For years, U.S. postdocs have been complaining about paltry salaries, lack of benefits, and lowly status. This week, they won some high-level support. A committee of the National Academies of Sciences and Engineering and the Institute of Medicine has validated many of the complaints and lent its considerable weight to efforts to provide greater institutional support for postdocs. At the same time, however, the panel sidestepped two burning issues by explicitly declining to recommend a boost in postdoc salaries or take a position on whether to curtail the size of the postdoc workforce, which has more than doubled in the past 20 years to an estimated 52,000 ( see graph).

The recommendations are contained in a guide * issued this week by the academies' Committee on Science, Engineering, and Public Policy. The panel concludes that postdocs are "indispensable" to U.S. science but that low pay and uncertain job prospects have made them disgruntled. An electronic survey of leading research institutions conducted by the committee documents both the relative poverty and the precarious status of postdocs, including the fact that only about half of their academic employers provide them with vacation time and sick leave, and almost 60% give advisers complete control over the length of postdoctoral appointments. "Although many postdocs have stimulating and productive research experiences under the supervision of attentive, thoughtful mentors," says panel chair Maxine Singer, president of the Carnegie Institution of Washington, many also receive "embarrassingly low pay and meager benefits."

Growing force. Led by an explosion in the life sciences, postdocs have become a major force in academic research over the past 20 years.

SOURCE: SURVEY OF GRADUATE STUDENTS AND POSTDOCTORATES IN SCIENCE AND ENGINEERING, 1980-1998

The report says that the low salaries--averaging $28,000 for starting postdocs in 1998--are largely the result of a decision by universities not to supplement National Research Service Awards (NRSA), stipends provided by the National Institutes of Health (NIH) to cover training expenses. By not doing so, the panel notes, universities have made the NRSA levels the "de facto funding standard" for all academic-based postdocs.

Apart from pay, the panel urges institutions to adopt a common definition for postdocs and policies for their appointment, training, compensation, evaluation, and career guidance. It also recommends that universities set up a central office to handle postdoc affairs and emphasizes that faculty members should view postdocs as "apprentices" who require mentoring rather than as a "pair of hands" to carry out research at the bench. "Everybody has to ante up," says Singer about the issues facing the scientific community. "If everybody points to somebody else, then nothing will happen."

Several academic administrators and science managers give the report high marks. "I think the scientific community would be well advised to take these recommendations very, very seriously," says Michael Teitelbaum, program director for the Alfred P. Sloan Foundation, which helped pay for the study and which is supporting the creation of a national postdoc network ( nextwave.sciencemag.org). Joel Oppenheim, an associate dean at the New York University School of Medicine, also welcomes the panel's advice but adds, "it's just a report. The real power to change things lies with the funding agencies, in particular NIH and the National Science Foundation." Walter Schaffer, research training officer at NIH, which helped fund the study, says that "I think they did a heck of a job. Most of what they are saying is right on."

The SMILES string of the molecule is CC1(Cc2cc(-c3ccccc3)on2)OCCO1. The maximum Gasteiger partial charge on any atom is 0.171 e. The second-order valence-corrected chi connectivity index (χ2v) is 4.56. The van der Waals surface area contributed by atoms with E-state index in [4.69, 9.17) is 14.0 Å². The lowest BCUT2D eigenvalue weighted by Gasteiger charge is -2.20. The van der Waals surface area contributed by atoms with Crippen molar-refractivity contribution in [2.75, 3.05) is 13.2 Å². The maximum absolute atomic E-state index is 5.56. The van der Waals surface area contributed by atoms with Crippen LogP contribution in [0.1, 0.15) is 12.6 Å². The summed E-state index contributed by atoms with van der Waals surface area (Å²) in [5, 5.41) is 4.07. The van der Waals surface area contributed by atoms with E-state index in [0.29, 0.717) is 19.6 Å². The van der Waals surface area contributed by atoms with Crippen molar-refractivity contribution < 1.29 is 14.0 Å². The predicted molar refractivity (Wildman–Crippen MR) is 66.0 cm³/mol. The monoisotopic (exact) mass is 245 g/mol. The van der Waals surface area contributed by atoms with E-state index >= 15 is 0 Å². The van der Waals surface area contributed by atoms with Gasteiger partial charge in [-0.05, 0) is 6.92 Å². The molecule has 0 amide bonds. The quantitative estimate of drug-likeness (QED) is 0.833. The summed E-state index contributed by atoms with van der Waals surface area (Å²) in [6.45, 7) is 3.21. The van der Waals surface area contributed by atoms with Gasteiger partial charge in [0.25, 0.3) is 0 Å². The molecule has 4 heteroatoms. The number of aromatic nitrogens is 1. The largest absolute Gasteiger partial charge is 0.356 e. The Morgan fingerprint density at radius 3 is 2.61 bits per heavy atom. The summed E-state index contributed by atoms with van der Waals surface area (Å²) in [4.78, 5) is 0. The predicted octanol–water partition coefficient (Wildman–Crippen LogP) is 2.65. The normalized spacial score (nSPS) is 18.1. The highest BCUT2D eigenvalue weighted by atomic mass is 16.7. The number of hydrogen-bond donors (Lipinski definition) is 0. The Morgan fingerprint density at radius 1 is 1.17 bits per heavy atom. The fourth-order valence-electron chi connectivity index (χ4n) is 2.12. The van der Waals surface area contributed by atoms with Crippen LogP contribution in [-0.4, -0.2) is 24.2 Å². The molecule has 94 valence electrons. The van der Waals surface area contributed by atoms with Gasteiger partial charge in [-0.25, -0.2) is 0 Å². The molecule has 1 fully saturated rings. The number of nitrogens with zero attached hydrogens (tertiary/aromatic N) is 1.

Some observers claim, however, that the academies' panel downplayed what they see as the "exploitation" of postdocs by institutions that depend on them to get the work done. "They don't want to alienate the university faculty, who would have to pay higher salaries out of their grants," says Letitia Yao, a former chemistry postdoc and current staff member at the University of Minnesota, Minneapolis, who helped form one of the first postdoc associations at the University of California, San Francisco. "It all comes down to money: If institutions were paying postdocs 45 or 50 thousand [dollars], they'd also treat them right. You wouldn't even need a guide."

Jack Bennink, a section chief at the National Institute of Allergy and Infectious Diseases, believes that the status of postdocs is a moral as well as an economic issue. "In many cases their treatment borders on abuse and exploitation," he says. At the same time, Bennink agrees with Schaffer and others that the best course is "to make small fixes on a problem that is really, really complex."

With three-quarters of the postdocs working in the life sciences, many officials look to NIH for answers. And they see its growing budget as a painless way to boost salaries without trimming the number of postdoc slots and disrupting research. Schaffer agrees that the report puts pressure on NIH to raise its NRSA stipends from the current $26,916 starting point. But he says that it's not clear what the standard of comparison should be. "We need to figure out what's reasonable," he says, "and it should probably be on a cost-shared basis with universities."

* Web Guide to Enhancing the Postdoctoral Experience for Scientists and Engineers ( national-academies.org/postdocs), 2000.

Jeffrey Mervis is a senior correspondent for Science magazine.